The Department of Buildings DOB) last month gave Slate Property Group the go-ahead to proceed with its luxury condo conversion at Rivington House. But local activists (Neighbors to Save Rivington House) have not given up their campaign to block the transformation of the former Lower East Side nursing home.
Earlier this week, they got a boost from Manhattan Borough President Gale Brewer and City Councilmember Margaret Chin. The elected officials Monday sent a letter to Deputy Mayor Alicia Glen, urging her to put a hold on any DOB permits at 45 Rivington St. Here’s part of that letter:
As has been stated numerous times by our offices, the loss of a skilled nursing home facility at this site has been a devastating blow to our constituents, and we remain deeply concerned about a flawed City process that has paved the way for the closure, sale, and now potential conversion of this building into luxury condos. As the elected representatives of the community, we demand a clear and transparent process for the future of this site.
During a town hall meeting in June of last year, de Blasio reluctantly agreed to set up a meeting between the new owners and concerned members of the community about potentially creating a new community facility in the building. The mayor has repeatedly called his administration’s decision to lift deed restrictions at Rivington House a mistake, but has contended there’s no legal way to take the building back from private owners. Brewer and Chin wrote:
Eight months have passed since that promise (of a meeting), and the property owner has been granted the ability to conduct structural probes and tests, and has filed plans with the DOB to convert the building; however there has been no meeting with the public about the future of the site. This is especially disheartening since we have yet to see a replacement-in-kind of nursing beds or the full allocation of the proceeds from the sale price to the community. Our offices are moving forward to schedule this meeting, and urge you to join us.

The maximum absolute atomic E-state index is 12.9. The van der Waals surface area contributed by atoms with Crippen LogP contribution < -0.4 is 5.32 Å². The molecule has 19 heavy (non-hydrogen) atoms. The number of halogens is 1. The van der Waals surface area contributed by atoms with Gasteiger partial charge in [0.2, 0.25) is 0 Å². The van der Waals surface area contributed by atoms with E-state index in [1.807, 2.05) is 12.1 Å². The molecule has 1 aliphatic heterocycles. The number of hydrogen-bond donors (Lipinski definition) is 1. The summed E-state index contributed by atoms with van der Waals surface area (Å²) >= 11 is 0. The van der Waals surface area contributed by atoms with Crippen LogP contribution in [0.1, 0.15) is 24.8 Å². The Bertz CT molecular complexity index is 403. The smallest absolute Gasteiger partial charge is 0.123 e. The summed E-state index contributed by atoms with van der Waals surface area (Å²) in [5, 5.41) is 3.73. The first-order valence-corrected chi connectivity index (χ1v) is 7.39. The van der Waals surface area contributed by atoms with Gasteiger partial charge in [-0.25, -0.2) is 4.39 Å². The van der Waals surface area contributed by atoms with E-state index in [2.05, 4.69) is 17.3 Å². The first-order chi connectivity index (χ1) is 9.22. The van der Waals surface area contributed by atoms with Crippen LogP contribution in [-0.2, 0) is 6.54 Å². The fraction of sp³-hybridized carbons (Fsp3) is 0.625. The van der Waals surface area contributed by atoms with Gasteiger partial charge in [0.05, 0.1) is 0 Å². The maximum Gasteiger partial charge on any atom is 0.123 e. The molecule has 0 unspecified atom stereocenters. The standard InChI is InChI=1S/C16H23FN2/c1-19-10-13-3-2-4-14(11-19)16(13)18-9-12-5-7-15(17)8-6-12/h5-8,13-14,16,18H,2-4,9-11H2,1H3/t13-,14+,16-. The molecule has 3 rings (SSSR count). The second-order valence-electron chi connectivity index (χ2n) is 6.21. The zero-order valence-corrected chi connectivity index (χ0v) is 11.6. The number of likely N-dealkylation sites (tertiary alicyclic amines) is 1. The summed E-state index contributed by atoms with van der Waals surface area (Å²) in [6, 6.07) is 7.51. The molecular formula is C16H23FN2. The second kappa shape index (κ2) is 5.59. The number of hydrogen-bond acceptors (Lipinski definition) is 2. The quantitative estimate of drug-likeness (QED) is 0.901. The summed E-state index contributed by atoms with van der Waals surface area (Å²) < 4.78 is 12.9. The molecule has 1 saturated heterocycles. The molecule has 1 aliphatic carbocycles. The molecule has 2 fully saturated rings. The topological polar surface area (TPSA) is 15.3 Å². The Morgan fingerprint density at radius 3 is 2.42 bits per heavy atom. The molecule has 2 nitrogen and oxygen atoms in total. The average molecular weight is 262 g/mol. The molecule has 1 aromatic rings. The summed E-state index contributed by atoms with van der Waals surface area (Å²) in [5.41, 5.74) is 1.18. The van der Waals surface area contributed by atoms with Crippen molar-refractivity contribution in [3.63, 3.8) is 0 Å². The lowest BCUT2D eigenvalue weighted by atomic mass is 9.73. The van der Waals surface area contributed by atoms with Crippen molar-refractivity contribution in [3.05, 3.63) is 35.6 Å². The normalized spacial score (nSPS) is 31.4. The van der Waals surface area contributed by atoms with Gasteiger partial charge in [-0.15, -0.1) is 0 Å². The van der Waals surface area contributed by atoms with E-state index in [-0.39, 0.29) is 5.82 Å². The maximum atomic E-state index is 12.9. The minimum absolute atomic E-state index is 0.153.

The administration has claimed that a proposed senior housing project on Norfolk Street and a new nursing wing at Gouverneur Health help make up for the loss of Rivington House’s 219 nursing home beds. But as we have previously reported, those projects were in-the-works long before the Rivington House scandal broke. The city pocketed $16 million from the former property owner, the Allure Group, in exchange for dropping the deed restrictions.
The elected officials made the case to Glen that the historic former school building is ill-suited for a condominium conversion:
…we remain convinced that the proposed use is inappropriate for the site. The existing building was built as a school at the turn of the twentieth century, and predates the existing zoning regulations. As such, the site was never contemplated for permanent residential use. Additionally, the Lower East Side rezoning (080397(A) ZMM) adopted in 2008 explicitly reinforces the built context. While the rezoning does allows for conversions, they cannot create new non-compliances. We lack confidence that the developer will comply with this rule; in general, we believe the conversion rules unreasonably burden local infrastructure and day-to-day services such as on-site garbage collection.
Slate filed DOB applications for the condo conversion on Feb. 9. A Buildings Department spokesperson told The Lo-Down last month that the applications will go through the agency’s plan exam process, where they will be reviewed for compliance with the city’s construction codes and zoning regulations. The work permit was rejected Feb. 15 because drawings were incomplete.